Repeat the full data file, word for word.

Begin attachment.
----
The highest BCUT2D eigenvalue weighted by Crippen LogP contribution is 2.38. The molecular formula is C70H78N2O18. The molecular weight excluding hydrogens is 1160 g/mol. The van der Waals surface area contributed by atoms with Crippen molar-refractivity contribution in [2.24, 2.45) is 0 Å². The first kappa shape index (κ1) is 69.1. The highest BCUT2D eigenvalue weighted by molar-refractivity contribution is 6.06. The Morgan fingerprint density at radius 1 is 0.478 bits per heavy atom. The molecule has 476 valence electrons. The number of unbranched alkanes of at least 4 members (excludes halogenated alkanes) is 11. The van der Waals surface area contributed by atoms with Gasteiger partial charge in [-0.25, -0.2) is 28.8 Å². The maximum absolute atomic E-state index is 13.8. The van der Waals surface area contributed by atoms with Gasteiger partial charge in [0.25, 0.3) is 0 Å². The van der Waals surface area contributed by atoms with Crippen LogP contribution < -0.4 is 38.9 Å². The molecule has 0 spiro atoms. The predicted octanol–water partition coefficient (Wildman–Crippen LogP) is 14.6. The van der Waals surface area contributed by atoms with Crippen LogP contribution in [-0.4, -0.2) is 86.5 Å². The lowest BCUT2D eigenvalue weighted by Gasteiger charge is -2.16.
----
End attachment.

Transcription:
The highest BCUT2D eigenvalue weighted by Crippen LogP contribution is 2.38. The molecular formula is C70H78N2O18. The molecular weight excluding hydrogens is 1160 g/mol. The van der Waals surface area contributed by atoms with Crippen molar-refractivity contribution in [2.24, 2.45) is 0 Å². The first kappa shape index (κ1) is 69.1. The highest BCUT2D eigenvalue weighted by molar-refractivity contribution is 6.06. The Morgan fingerprint density at radius 1 is 0.478 bits per heavy atom. The molecule has 476 valence electrons. The number of unbranched alkanes of at least 4 members (excludes halogenated alkanes) is 11. The van der Waals surface area contributed by atoms with Gasteiger partial charge in [-0.25, -0.2) is 28.8 Å². The maximum absolute atomic E-state index is 13.8. The van der Waals surface area contributed by atoms with Gasteiger partial charge in [0.25, 0.3) is 0 Å². The van der Waals surface area contributed by atoms with Crippen LogP contribution < -0.4 is 38.9 Å². The molecule has 0 spiro atoms. The predicted octanol–water partition coefficient (Wildman–Crippen LogP) is 14.6. The van der Waals surface area contributed by atoms with Crippen LogP contribution in [-0.4, -0.2) is 86.5 Å². The lowest BCUT2D eigenvalue weighted by Gasteiger charge is -2.16.